Knowledge Centre

All You Need To Know About NEITI’s 2015 Solid Minerals Audit Report

The 2015 Nigeria Extractive Industries Transparency Initiative (NEITI) solid minerals audit scope covered reconciliation of actual payments by companies and receipts by government agencies in the sector in 2015.

Only companies operating under a mining or quarrying license which made royalty payments of N3 million and above were considered for the reconciliation.

The captured companies represented 87percent of total royalty payments in 2015.

Although, a total of 481 companies made royalty payments in 2015, 42 accounted for 87percent of the Royalty payment above the N3million materiality threshold.

The main activities was in manufacturing (cement production, e.g. Dangote, WAPCO) or construction (such as Julius Berger, Dantata & Sawoe, CCECC, and Triacta).

A total of 4,305 mineral titles were valid in 2015 which comprised of 204 MLs, 657 SSMLs, 1,865 QLs and 1579 ELs. Of this total, 1,230 new titles were issued in 2015.

Despite valid licenses on Gold, Copper, Iron, Gemstones etc, revenue contributions from such minerals remain insignificant.

Total revenues earned by government from the sector in 2015 amounted to N69.2 billion, an increase of 24percent on the N55.8 billion earned in 2014.

The 2015 total mineral production was 39.27 million tons, 17percent lower than 47.1 million tons produced in 2014.

The value of exports of solid minerals in 2015 was $9.733 million out of which Lead/Zinc accounted for about 79.62percent with FOB value of $7.749 million.

The year recorded an export of 175 Ounces of Gold concentrate at the value of $122,500.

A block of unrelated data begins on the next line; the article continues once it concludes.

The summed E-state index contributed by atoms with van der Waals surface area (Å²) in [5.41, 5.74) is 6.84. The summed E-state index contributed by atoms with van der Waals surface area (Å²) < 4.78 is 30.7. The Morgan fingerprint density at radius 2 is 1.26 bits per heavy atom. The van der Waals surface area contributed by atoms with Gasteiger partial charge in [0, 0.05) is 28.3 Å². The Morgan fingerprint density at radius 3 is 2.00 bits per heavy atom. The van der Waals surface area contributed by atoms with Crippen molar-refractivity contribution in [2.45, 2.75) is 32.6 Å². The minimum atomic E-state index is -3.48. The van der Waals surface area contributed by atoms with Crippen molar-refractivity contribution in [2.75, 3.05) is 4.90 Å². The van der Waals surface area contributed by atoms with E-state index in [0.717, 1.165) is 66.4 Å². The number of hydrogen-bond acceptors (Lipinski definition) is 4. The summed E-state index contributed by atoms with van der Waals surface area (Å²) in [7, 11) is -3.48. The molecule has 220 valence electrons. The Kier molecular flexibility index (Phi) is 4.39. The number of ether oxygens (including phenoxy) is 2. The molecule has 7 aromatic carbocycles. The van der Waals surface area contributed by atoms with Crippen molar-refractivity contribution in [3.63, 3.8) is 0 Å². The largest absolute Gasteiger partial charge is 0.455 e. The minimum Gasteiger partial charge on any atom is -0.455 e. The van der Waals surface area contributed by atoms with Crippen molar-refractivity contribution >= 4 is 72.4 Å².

The sector contributed 0.12percent to the national GDP in 2015 a marginal increase of 0.01% on the 0.11% contribution in 2014.

The sector accounted for 1.45percent of the total non-oil exports value (FOB) in 2015 valued at $672,523,202.

Cement manufacturing companies were the major revenue contributors to the sector with 60.20percent followed by construction companies with 31.44percent, others 8.36percent

Ogun, Kogi and Cross River and the Federal Capital Territory (FCT) accounted for about 70percent of the production. Ogun state topped production and contributed the highest revenue accounting for 32.81percent of the total.

The report recommended the speedy release of the N30 billion solid minerals development fund recently approved by the Federal Executive Council to the intended beneficiaries in order to support some of the activities stipulated in the Roadmap for the sector, sustain the growth and further enhance the capacity of the sector.

It called for the improvement of the economic value of Nigeria’s minerals across the value chain before export in order to maximize their potentials.

It recommended a ban on the importation of some minerals like gypsum, barite and kaolin which Nigeria has in good quality and quantity.

It recommended the re-introduction of mines police to reduce the activities of illegal miners.

It recommended capacity building for states’ mines officers so they can effectively verify production figures and accurately calculate royalty payments

It underscored the need for synergy between relevant government agencies to ensure that all minerals export including samples have permits duly issued by the Mining Inspectorate Department.

It called for urgent measures against multiple taxation in the sector in line with Ease of Doing Business policy.

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